HSTAM 313 — The Roman Empire
Professor Mark Letteney
Monday and Wednesday, 10:30–12:20
Office Hours: Mondays and Wednesdays 1–2:30 PM, Smith 116B
HISTAM313 is a survey of the Roman Empire, beginning with Roman colonial expansion in the second and first centuries BCE and ending with the profound changes in governance, religion, and regional connectivity that coincide with the birth of a “New Rome” at Constantinople. Along the way, we will discuss historical themes that broaden our understanding of “The Roman Empire” beyond emperors, politics, and monuments — topics like religion, conquest, environment, army, enslavement and incarceration, and the ancient economy.
The function of this class is not primarily to teach you a chronological narrative about the Roman Empire — many wonderful books are available which do just that. Rather, our class aims to teach you how to extract historical data from a wide variety of ancient sources: from novels to speeches to coins an even to archaeological excavations. To that end, each session will comprise two parts: I will lecture for the first 50 minutes of each class, from 10:20 until 11:10, followed by a ten-minute break. We will reconvene at 11:20 for an activity — most days that will be a primary source workshop, in which we read and interpret an ancient text together.
- Response papers (5): 50%
- Map Exercise: 5%
- Object Autobiography: 5%
- Reading quizzes (9): 25%
- Final paper: 15%
Weekly response papers
Throughout the quarter you will write five response essays of 400–500 words, submitted on canvas before class time on the following Monday. Prompts will ask you to think historically about a primary text and relate it to another reading or topic already covered in our course. The aim is for you to read closely and analyze, and as such the best essays will include short quotations from primary and secondary sources, and direct engagement with those sources. (Though direct quotations are not included in your wordcount.)
Topics will be announced at the beginning of each week and essays will be assessed on a √– (75), √ (90), √+ (100) scale. A √ signals that you have adequately completed the assignment — you have read and thought about the material assigned, and adequately answered the questions posed. A √+ indicates that you have done above average work, and usually indicates that you have gone above and beyond in discussing that source among other sources that we have discussed in their historical context. A √– indicates that you have not satisfactorily answered the questions asked, or that you have engaged in only a cursory or superficial way with the material.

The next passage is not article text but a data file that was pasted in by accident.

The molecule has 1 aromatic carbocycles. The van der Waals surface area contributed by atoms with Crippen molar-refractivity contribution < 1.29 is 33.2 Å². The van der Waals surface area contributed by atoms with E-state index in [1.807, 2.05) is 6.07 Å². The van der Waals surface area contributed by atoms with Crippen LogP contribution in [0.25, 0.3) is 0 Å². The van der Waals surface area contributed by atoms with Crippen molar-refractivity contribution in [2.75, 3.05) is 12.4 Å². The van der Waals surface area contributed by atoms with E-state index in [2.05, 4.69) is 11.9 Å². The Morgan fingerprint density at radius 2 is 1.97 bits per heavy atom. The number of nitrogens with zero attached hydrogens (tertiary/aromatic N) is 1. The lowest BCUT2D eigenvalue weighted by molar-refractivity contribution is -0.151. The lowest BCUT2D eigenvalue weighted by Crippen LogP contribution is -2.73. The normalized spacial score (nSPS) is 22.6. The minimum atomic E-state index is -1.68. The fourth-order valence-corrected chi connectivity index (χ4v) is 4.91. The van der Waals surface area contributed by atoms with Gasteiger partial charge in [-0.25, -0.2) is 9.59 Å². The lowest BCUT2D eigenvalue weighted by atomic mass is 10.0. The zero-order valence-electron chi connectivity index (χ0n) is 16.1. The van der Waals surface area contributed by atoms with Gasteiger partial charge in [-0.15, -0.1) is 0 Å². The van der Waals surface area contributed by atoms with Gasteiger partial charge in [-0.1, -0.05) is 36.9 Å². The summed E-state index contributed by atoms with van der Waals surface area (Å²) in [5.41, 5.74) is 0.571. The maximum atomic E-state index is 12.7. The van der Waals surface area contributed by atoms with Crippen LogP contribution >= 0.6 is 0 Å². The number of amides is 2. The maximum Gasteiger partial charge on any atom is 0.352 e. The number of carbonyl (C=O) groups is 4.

You'll notice that there are six prompts on the syllabus: you are allowed to take one response essay “off,” at your own discretion. If you complete more than five, I will simply drop the lowest scoring essays from your final grade.
This is not a hard class. The largest proportion of work is simply to read in preparation for our sessions. I will hold time at the beginning of each class to answer specific questions about the assigned readings, but we will never ‘go over’ the reading in class and my lectures will not cover the same material. Rather, the selected readings serve as background, case studies, and primary materials which inform the lecture. I expect that when you arrive in class, you have read and taken notes on the assigned materials.
Because careful reading represents such a large portion of the work for this class, 25% of the grade that you earn results directly from it. Nine times throughout the semester there will be a short, three or four question quiz based on the reading assigned for the day. The task will be easy and will not take more than 5 minutes — if you read everything and did your best to understand, you should not have any trouble earning full points.
Preparation for lectures, attendance, and enthusiastic participation in primary source workshops are mandatory. Email me at least 24 hours in advance if you are going to miss class. If you happen to miss a reading quiz and have already emailed alerting me to your absence 24 hours in advance, then you may come to my office hours after the next class to take a reading quiz.
Your final paper will build on skills that you hone while writing your response papers throughout the quarter. I will announce topics in mid-February, and the paper is due March 14th at 5:00 PM. Papers should be 750–1,000 words (not including direct quotations), and drafts submitted by March 8th at 5:00 PM will receive a preliminary grade and comments, after which you may revise and resubmit by March 15th if you choose.
Late work is eligible for a maximum grade of 85. Work submitted more than a week after its due date is eligible for a maximum grade of 75. Final papers handed in late lose five points per 24-hour period.